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The Sega Genesis is 30 years old today.

Getty

It’s a grand old birthday for what is arguably the grandest old console. Today marks the 30th anniversary of the Sega Genesis in the U.S., which brought countless classic games and even more wonderful gaming memories.

The Genesis was also the console that ushered in the 16-bit era to North America. The TurboGrafx-16–which is relaunching in March 2020 as a mini console to capitalize on fellow tiny releases from Nintendo, Sony and Sega–is generally considered to be the first console of the 16-bit era, but only had an 8-bit CPU.

However, creator NEC also dragged its heels with its U.S. console release. The TurboGrafx-16 ended up launching two weeks after the Genesis, and barely made a dent on Sega’s sales.

Sega was more than aware that Nintendo had the edge after the 8-bit era. The NES resoundingly trounced the Master System globally: the NES sold over 60 million units, compared to around 12 million Master Systems.

As a result, Sega embarked upon an aggressive advertising campaign, aiming to use what would be a near-exact two-year head-start on the U.S. release of the SNES to distance itself from its rival. And so the “Genesis does what Nintendon’t” campaign was born: something that undoubtedly got under the skin of Sega’s domestic rivals.

On August 14, 1989, the Genesis hit shelves and brought with it a somewhat underwhelming initial line-up:

  • Altered Beast, a thoroughly average platformer which, to its credit, had a surprisingly good ending (obvious spoiler alert);
  • Last Battle, a side-scrolling martial arts-themed beat ‘em up with utterly shocking difficulty;
  • Space Harrier II, a follow-up to the arcade and Master System classic that showcased incredible sound, but a poor gameplay experience;
  • Super Thunder Blade, a helicopter sim that adopted the same procedural shooter style of Space Harrier II;
  • Thunder Force II, which combined R-Type-style horizontal shooting with free-directional, top-down action; and
  • Tommy Lasorda Baseball, the first of many Genesis titles that harnessed the power of celebrities to appeal to its audience. In this outing, it got the titular blessing of the Los Angeles Dodgers’ manager, fresh from their World Series victory in 1988. Neat.

Where’s Sonic the Hedgehog, you may ask? Contrary to the beliefs of many gamers, the inimitable blue speedster wasn’t even conceived until 1990, when Sega decided it needed a real mascot to go up against the all-powerful Mario. Sonic’s first game wasn’t released until June 23, 1991, nearly two years after the Genesis’ U.S. debut.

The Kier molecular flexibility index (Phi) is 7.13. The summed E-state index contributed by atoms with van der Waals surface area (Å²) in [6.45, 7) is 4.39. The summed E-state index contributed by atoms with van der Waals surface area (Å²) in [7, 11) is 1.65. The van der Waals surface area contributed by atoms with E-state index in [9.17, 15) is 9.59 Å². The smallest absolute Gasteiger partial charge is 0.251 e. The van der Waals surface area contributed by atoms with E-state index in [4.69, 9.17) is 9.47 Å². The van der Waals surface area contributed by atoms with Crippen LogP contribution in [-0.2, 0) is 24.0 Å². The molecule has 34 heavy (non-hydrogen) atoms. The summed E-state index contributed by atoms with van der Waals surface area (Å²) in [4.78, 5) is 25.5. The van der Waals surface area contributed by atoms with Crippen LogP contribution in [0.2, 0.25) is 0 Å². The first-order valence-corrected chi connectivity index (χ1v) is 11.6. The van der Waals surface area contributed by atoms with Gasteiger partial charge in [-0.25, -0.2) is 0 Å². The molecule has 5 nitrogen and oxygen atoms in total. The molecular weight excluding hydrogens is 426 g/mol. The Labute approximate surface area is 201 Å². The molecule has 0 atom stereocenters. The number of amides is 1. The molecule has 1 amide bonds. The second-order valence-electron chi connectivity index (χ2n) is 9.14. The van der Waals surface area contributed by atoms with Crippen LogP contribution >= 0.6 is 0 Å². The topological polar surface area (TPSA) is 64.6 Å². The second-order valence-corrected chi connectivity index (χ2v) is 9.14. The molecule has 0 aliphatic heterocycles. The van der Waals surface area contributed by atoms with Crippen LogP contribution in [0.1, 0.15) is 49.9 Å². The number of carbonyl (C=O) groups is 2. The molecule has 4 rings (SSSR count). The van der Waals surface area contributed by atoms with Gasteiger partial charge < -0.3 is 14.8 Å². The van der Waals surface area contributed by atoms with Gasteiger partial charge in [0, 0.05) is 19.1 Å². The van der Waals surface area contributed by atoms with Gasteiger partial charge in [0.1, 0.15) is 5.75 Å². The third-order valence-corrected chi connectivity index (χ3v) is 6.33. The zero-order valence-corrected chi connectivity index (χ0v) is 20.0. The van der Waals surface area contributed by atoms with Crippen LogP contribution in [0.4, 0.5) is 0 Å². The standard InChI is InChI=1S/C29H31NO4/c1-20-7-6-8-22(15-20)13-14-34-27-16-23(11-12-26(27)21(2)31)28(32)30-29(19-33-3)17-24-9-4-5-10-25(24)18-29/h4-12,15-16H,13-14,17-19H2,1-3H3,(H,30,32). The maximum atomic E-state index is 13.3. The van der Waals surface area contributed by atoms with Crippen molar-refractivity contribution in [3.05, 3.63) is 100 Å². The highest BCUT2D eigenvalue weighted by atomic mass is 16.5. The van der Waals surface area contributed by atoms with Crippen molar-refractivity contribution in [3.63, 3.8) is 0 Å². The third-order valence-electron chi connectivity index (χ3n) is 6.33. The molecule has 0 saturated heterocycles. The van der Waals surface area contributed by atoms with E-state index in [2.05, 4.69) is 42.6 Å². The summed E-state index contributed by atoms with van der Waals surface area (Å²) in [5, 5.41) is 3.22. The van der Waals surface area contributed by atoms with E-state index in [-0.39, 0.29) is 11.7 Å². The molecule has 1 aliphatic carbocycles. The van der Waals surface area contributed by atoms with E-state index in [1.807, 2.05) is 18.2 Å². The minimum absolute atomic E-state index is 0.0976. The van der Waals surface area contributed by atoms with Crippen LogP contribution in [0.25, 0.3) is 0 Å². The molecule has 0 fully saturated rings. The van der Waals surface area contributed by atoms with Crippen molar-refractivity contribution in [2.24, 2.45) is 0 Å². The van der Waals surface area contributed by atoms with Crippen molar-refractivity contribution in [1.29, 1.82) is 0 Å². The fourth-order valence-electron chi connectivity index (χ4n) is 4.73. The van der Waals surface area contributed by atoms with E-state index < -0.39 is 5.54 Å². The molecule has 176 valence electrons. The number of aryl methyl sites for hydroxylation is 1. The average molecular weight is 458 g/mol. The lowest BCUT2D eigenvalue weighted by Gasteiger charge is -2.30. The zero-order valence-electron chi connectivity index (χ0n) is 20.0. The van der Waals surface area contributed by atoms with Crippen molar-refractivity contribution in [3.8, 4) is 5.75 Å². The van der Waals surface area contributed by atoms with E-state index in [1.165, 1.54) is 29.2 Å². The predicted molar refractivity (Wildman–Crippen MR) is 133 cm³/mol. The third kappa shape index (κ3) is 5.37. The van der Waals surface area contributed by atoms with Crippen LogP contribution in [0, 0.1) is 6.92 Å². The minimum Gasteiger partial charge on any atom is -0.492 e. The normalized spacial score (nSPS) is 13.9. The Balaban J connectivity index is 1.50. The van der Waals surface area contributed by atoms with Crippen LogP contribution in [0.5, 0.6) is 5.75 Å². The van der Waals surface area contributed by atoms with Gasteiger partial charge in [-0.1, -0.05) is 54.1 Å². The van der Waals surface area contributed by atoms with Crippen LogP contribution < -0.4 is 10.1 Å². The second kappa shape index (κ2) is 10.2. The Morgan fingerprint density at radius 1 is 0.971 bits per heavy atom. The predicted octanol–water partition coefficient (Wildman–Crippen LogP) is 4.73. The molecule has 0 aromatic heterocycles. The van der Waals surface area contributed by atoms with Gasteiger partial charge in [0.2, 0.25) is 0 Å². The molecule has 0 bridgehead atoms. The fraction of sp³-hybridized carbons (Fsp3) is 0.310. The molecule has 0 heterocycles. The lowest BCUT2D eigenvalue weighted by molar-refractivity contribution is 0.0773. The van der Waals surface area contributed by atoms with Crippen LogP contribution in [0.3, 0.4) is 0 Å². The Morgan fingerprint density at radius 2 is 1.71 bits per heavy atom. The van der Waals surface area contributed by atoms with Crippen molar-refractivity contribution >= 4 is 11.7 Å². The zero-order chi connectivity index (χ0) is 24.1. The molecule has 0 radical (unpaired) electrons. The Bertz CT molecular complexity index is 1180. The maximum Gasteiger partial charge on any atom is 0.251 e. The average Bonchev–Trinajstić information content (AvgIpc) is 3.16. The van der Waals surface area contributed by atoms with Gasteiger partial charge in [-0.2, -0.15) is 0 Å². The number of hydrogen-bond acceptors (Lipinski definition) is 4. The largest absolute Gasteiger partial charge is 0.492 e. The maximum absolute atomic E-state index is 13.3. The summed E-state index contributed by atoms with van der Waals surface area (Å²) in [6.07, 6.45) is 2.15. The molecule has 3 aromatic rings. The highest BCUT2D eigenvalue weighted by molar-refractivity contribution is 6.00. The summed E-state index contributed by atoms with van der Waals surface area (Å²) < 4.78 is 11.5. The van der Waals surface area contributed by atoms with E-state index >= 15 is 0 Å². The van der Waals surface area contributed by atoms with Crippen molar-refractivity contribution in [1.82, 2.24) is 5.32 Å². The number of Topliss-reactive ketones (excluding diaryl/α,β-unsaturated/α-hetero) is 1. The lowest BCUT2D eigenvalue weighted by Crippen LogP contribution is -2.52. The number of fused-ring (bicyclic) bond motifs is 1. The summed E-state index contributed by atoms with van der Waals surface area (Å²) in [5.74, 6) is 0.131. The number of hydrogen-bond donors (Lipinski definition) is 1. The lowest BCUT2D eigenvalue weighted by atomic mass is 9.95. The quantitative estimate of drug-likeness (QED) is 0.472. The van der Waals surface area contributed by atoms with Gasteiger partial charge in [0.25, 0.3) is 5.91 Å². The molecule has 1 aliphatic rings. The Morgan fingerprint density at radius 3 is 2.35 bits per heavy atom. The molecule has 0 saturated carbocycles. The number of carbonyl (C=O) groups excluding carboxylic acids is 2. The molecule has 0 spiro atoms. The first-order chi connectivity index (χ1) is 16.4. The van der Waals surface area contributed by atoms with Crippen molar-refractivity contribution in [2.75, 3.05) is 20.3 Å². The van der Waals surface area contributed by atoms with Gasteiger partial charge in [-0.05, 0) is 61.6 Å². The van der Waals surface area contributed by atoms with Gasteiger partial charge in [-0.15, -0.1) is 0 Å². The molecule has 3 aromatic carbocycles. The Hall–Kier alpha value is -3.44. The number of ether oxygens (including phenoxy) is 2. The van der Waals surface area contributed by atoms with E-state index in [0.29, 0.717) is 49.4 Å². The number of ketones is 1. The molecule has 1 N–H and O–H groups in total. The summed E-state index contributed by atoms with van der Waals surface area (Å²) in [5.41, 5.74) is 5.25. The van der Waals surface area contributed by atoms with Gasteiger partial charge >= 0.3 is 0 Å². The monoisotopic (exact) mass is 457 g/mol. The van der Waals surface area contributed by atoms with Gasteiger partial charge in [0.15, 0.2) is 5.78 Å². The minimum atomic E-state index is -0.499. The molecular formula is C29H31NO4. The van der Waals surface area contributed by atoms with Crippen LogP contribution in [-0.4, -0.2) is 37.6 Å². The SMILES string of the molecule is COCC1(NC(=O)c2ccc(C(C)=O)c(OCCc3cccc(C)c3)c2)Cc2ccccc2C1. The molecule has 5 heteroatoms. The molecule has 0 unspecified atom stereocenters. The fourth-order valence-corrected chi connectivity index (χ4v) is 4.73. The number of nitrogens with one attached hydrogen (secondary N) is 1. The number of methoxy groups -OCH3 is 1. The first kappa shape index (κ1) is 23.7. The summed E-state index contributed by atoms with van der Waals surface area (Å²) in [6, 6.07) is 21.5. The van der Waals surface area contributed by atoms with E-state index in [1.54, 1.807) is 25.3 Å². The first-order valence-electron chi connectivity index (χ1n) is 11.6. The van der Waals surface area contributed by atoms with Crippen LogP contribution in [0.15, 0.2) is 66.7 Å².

Sonic the Hedgehog didn't debut on the Genesis until two years after the console's release.

BLOOMBERG NEWS

Until then, though, Sega still threw some quality, well-loved titles onto the console, including The Revenge of Shinobi, Golden Axe, Alex Kidd in the Enchanted Castle, Columns, Super Monaco GP, Alien Storm (a personal favorite of mine), Michael Jackson’s Moonwalker and Castle of Illusion. Soon after Sonic joined the fray, so too did Axel, Blaze and Adam of Streets of Rage.

The rest, they say, is history. Well, kinda. The SNES was released in August 1991 and despite its delay to market, it still managed to sell two-thirds more units in its lifetime: 49 million to the Genesis’ 30 million. The GameCube and Wii U were the only Nintendo consoles that didn’t outsell Sega’s 16-bit effort; in just two years, the Switch has already sold six million more units.

Still, the Mega Drive, as we know it here, will live on forever as one of the coolest consoles of all time. What’s more, memories can be relived very soon, thanks to Sega’s release of the Genesis Mini on September 19.

That is, of course, if you haven’t already re-bought its games dozens of times across every console since the 32X. One more time doesn’t hurt, though.

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I’m a British writer and avid videogame fan. I run GameTripper, which gives writers the opportunity to share deeply personal stories about individual games and VGM.